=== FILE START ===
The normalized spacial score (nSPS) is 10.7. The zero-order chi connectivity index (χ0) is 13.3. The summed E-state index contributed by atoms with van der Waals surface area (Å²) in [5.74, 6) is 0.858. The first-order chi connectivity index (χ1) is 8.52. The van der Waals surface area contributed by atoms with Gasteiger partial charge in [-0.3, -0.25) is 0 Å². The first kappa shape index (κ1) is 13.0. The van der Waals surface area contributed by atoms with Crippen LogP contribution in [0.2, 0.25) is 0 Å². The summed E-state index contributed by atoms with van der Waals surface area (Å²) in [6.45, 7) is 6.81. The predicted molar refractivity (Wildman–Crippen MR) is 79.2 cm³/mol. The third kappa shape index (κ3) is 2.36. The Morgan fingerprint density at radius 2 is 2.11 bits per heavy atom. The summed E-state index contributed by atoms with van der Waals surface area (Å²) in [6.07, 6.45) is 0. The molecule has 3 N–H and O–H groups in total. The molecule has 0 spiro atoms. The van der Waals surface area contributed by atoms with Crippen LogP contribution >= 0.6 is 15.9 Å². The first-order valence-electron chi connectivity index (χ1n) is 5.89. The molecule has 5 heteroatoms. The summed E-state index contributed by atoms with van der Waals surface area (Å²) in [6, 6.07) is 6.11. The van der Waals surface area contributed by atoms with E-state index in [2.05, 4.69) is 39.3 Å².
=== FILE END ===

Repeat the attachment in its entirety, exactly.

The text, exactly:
The normalized spacial score (nSPS) is 10.7. The zero-order chi connectivity index (χ0) is 13.3. The summed E-state index contributed by atoms with van der Waals surface area (Å²) in [5.74, 6) is 0.858. The first-order chi connectivity index (χ1) is 8.52. The van der Waals surface area contributed by atoms with Gasteiger partial charge in [-0.3, -0.25) is 0 Å². The first kappa shape index (κ1) is 13.0. The van der Waals surface area contributed by atoms with Crippen LogP contribution in [0.2, 0.25) is 0 Å². The summed E-state index contributed by atoms with van der Waals surface area (Å²) in [6.45, 7) is 6.81. The predicted molar refractivity (Wildman–Crippen MR) is 79.2 cm³/mol. The third kappa shape index (κ3) is 2.36. The Morgan fingerprint density at radius 2 is 2.11 bits per heavy atom. The summed E-state index contributed by atoms with van der Waals surface area (Å²) in [6.07, 6.45) is 0. The molecule has 3 N–H and O–H groups in total. The molecule has 0 spiro atoms. The van der Waals surface area contributed by atoms with Crippen LogP contribution >= 0.6 is 15.9 Å². The first-order valence-electron chi connectivity index (χ1n) is 5.89. The molecule has 5 heteroatoms. The summed E-state index contributed by atoms with van der Waals surface area (Å²) in [6, 6.07) is 6.11. The van der Waals surface area contributed by atoms with E-state index in [2.05, 4.69) is 39.3 Å².